Alan Tennant, author of On the Wing: To the Edge of the Earth with the Peregrine Falcon,

George Johnson talked about his books, A Shortcut Through Time: The Path to the Quantum Computer and his soon to be released Miss Leavitt's Stars: The Untold Story of the Woman Who Discovered How to Measure the Universe

Brian Fagan described his just finished book Chaco Canyon.

Mantle allowed each author a few minutes to plug their respective books.

Fagan: Am an anthropology professor at UCSB and have written a lot about archeology. Chaco Canyon is in New Mexico and has been studied for over 100 years by scientists. The book is an overview of the work done there. It is a study of how a group of people had to abandon a locale due to climate change.

Johnson: My book "Shortcut through time" is about quantum computing. I've spent my life as a science journalist looking at different topics. My next book is about Leavitt who was a woman astronomer at Harvard about 70 years ago. It was her work and ideas that addressed the question: is the Milky Way the whole universe or not?

Tennet: My book is an adventure story of following the peregrine falcon on its migration. They travel from the Gulf of Mexico/South America to the Arctic. The narrative allows me to discuss the environmental issues and problems we saw along the route of the migration.

Wohlforth: Have lived in Anchorage and been interested in the natives of Alaska who have survived for 1000+ years. How have things changed for them? Has global warming affected their lives? Spent lots of time getting to know the whale hunters of Barrow and how they face the dangers of polar bears and ice islands.

Mantle: What do you think of global warming? Is it cyclical or man-made?

Wohlforth: Probably both. The percent contribution by natural cycles versus human activity is a difficult scientific question. However, there is also the policy question of what should be done regardless of the origin of global warming.

Fagan: I've studied medieval era fishing and the oscillations of herring population in the North Sea. Those people had to make decisions about what to do based on their "gut" reaction to what they were seeing. We are faced with a similar situation regarding global warming.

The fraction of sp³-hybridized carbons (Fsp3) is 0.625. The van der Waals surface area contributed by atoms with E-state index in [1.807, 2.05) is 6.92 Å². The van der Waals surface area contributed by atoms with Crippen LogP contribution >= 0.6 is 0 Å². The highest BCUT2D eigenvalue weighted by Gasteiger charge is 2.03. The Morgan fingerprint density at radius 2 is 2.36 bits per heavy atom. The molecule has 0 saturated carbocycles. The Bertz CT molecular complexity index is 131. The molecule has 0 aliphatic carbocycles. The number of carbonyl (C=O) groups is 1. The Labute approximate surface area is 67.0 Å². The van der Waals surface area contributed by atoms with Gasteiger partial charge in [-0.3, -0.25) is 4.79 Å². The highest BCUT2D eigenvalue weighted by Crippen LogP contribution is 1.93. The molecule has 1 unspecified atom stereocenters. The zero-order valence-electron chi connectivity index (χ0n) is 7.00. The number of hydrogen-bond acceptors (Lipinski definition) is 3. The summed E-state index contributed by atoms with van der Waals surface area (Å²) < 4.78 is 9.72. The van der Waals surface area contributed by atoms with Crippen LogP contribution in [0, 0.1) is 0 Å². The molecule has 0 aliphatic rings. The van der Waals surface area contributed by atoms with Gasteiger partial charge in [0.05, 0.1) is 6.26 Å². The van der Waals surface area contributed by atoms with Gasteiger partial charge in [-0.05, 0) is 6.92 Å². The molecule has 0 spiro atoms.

Mantle: So how do civilizations make choices in these situations?

Fagan: In studying hunting and subsistence agricultural societies we find they make intuitive judgments.

Tennet: I agree with what has been said. Man's role is variable in impact but the bottom line is we have to respond.

Mantle: George Johnson, what is there to fear about technology?

Johnson: In the case of quantum computing, it may allow problems to be solved that are impossible today. There would be concerns about data security and code cracking. But one thing you have to understand about technology is that what is theoretically possible is often not the same as what reality turns out to be.

Mantle: How do politics and science mix?

Wohlforth: I didn't want to write an "warning book" which is a common environmental book genre. I want to be truthful and accurate and allow the reader to decide. In my book, I describe that the native Alaskans do think global warming is occurring and that they want to open up ANWAR. I've been criticized for not being pro-environment enough in my book.

Tennet: I was criticized for using all sorts of gasoline fueled transportation to follow the falcons! I put an epilogue in my book where I'm more explicit about environmental issues. The book is an adventure book.

Fagan: Political realities drove decision in ancient cultures just like today.

Johnson: There is also the whole realm of politics within science in terms of personalities. I did a biography of Dr. Gellman and Dr. Feymann. In science there are huge personal jealousies. In high energy physics these people are really smart and they fight over do quarks really exist?

Mantle then open it up for audience questions.

AQ: Do you see humans as part of nature?

Wohlforth: That's an interesting perspective. The native Alaskans don't see humans as separate from nature. We think of going to the wilderness but they think of the wilderness as their home.

AQ: What do the panelists think of Michael Crichton and his views on global warming and environmental issues?

Wohlforth: My own view is that ANWAR might not be as sensitive as some think. Let's be honest and say that climate change modeling is a highly variable and inexact thing. It really can't predict but maybe provide a range of possible outcomes.

AQ: What do you think of the intelligent design and evolution controversy?

Johnson: Whenever I write on that subject I get lots of email from both sides!

AQ: How do you write about something as difficult as quantum computing?

Johnson: I definitely try to keep it simple. I look at some of the key papers and the references they cite. I call and email the scientists I identify. They are almost always happy to talk about their work to me. I write up my book chapters and . I find 3 or 4 scientists who I got to know from my research for the book and ask them to look it over.